All That Glitters Is Ko
There are restaurants in this city that behave like a drunken prom date; sloppily begging for attention. Then there are the Momofuku restaurants, with their air of effortless cool, drawing notice by simply being. Wait times at Noodle and Ssäm Bars regularly stretch above feature film length, and David Chang's fine dining jewel box, Ko, is notoriously tough to book (thanks in part to a maddening online reservation system).
But with the revamping and reopening of Ko in a larger space on Extra Place, getting a reservation has become slightly easier (operative word: "slightly," since Ko is still very much in its hot-seat days). And regardless of how you feel about Chang's empire, or the breathless anticipation that preceded this event, or what you think you know about fine dining—you should gun for one of those chairs.
The kitchen at Ko
Why? Because executive chef Sean Gray is taking full advantage of his new space, both physically and intellectually, smashing down and rebuilding the idea of what any single cuisine or service philosophy ought to be.
It starts with the layout: In the sleek room, splashed with dramatic paintings from street artist David Choe, a U-shaped countertop flanks a spacious open kitchen like theater seats, which is in many ways what your two-and-a-half-hour dinner will be. Reservations are staggered, so depending on when and where you sit, you may catch a glimpse of a dish still to come, heightening your anticipation. A dozen or so cooks thrum before you, slicing minute strips of pear or blasting the top of your mackerel with a Searzall torch. You'll witness every step that goes into making every dish, so pay attention.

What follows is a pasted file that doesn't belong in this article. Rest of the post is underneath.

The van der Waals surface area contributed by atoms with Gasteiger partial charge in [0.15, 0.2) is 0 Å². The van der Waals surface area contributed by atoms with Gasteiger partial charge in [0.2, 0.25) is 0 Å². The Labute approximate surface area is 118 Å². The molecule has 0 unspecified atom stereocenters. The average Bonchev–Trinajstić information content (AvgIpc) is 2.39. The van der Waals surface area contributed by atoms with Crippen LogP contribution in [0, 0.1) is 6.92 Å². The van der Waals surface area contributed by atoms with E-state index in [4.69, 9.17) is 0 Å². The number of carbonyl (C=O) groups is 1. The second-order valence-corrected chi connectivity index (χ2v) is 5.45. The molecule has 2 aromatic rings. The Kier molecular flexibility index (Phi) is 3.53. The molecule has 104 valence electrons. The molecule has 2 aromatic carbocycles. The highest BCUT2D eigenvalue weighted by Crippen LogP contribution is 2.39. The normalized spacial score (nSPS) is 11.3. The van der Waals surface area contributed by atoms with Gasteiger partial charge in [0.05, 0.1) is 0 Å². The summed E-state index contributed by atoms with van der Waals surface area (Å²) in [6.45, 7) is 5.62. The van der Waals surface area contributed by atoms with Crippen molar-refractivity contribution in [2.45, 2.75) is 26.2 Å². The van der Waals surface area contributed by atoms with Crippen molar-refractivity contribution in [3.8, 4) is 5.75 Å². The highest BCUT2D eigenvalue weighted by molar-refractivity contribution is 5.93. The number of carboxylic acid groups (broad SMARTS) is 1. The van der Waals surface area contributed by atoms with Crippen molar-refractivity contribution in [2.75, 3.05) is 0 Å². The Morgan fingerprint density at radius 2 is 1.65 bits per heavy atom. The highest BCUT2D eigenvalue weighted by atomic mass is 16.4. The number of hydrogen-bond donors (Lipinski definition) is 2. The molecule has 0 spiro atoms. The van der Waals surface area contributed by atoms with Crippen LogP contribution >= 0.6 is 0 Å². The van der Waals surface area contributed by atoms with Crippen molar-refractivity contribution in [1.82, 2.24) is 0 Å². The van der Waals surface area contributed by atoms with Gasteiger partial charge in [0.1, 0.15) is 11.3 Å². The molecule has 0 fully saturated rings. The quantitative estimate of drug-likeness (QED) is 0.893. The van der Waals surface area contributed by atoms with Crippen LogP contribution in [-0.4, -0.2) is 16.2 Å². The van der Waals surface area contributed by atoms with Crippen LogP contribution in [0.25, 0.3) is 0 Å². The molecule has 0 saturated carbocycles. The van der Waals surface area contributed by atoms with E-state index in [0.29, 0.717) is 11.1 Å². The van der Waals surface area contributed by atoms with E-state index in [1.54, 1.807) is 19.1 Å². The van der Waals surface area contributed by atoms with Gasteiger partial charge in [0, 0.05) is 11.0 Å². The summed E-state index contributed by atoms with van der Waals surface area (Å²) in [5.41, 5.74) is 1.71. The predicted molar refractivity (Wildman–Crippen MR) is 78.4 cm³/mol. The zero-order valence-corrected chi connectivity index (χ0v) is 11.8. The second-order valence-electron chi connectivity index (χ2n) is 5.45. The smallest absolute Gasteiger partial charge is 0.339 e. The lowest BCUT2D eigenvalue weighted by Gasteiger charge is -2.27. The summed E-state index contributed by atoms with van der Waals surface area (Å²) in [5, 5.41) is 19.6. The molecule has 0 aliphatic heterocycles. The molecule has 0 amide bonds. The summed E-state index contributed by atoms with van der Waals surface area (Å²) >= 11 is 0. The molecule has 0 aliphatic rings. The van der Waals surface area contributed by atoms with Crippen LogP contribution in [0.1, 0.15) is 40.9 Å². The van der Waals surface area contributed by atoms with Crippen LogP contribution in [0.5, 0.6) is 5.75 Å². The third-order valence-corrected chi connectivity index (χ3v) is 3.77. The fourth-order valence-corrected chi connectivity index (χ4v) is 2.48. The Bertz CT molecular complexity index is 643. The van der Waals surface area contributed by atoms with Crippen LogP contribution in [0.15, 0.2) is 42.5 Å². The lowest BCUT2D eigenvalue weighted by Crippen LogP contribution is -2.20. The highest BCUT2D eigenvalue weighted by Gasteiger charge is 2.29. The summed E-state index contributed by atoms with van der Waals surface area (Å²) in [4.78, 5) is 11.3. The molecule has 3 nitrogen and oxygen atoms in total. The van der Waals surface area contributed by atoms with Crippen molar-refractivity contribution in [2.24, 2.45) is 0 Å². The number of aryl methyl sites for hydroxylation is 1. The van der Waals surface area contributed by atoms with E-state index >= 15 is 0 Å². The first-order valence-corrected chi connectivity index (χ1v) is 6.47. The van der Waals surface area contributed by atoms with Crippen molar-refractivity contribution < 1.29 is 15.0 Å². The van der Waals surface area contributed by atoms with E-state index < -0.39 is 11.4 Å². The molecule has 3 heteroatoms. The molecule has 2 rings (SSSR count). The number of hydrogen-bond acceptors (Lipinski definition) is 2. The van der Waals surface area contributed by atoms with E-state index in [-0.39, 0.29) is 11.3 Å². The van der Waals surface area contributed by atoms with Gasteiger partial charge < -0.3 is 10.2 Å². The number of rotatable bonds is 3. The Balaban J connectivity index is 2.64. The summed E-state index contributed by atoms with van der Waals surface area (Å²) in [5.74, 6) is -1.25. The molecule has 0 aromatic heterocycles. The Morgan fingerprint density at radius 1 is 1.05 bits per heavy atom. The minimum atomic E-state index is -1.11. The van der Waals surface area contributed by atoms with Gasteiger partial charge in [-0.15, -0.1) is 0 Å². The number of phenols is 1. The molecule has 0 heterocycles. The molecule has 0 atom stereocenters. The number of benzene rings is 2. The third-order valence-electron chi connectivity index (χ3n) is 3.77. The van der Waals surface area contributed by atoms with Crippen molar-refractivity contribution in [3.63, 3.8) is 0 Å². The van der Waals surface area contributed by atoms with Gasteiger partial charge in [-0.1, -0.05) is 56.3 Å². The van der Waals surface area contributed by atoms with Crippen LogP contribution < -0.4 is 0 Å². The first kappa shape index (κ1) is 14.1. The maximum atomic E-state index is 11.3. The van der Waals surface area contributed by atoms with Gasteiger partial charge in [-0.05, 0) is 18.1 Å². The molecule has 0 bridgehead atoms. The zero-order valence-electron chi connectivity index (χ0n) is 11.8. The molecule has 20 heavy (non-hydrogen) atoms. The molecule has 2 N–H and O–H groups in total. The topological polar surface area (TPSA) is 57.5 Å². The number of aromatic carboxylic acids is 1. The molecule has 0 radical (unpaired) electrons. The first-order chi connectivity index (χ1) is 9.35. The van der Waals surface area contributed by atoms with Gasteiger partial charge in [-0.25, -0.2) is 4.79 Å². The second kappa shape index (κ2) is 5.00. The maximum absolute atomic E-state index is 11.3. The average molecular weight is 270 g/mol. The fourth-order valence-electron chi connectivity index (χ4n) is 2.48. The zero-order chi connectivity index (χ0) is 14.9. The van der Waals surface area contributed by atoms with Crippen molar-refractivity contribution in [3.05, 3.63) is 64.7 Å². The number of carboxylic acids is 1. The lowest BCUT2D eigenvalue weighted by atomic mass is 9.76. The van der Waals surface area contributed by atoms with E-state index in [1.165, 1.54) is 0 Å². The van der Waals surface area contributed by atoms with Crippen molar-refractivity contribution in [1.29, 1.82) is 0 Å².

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Cooks rotate through a handful of dishes in the many-course menu (we counted 16 on a recent visit), and you'll be served by no fewer than five of them throughout the course of the night, each one appearing before you to present a plate and brief description of its contents. Sometimes they say words you don't understand, like "lobster with sweet potato and tonburi," and when you look helplessly at them, they will let you sniff a jar of tiny seeds that look like caviar and smell like dank earth, and say, "This is tonburi, aka 'land caviar,' and it adds a really cool texture to the dish—you'll see."
And it does, in a constantly evolving menu filled with what could prosaically be described as "really cool textures." Sheafs of laminated rye dough crackle as you bite into the mille-feuille amuse, filled out with bechamel, trout roe, yuzukoshō and dusted with radioactive-looking matcha powder. Hundreds of tiny basil seeds pop, suspended in a tart pineapple dashi littered with chewy nubs of seared razor clams. Scrambled eggs, luxuriant and soft, are smothered in potato sauce and topped with Osetra caviar and crunchy smashed bits of potato chips. (It comes with bread that's baked from a 2-year-old sourdough starter, putting your morning egg sandwich to shame.)
The mille-feuille | Mackerel sabazushi
While most of the transactions occur between you and the cooks directly, other staffers slink smoothly throughout your meal, offering guidance on the complex wine menu and context for the tiniest of details (I asked about the engraved table knives served alongside a meat course, and one waiter happily recounted their origin story as though he himself had been gnawing steaks with their designer, Yves Charles). The only dull spot on the sheen of the evening was dessert, a coconut-lime sorbet with burned-to-order rum meringue and shortbread cookies that sat prettily but seemed muted after the powerful, precise flavors of the savory courses.
It's a high-end experience (with the bill to prove it—the tasting menu costs $175 a person, with beverage pairings another $155), but worth it to see how a restaurant that's never lost its edge continues to stay sharp.
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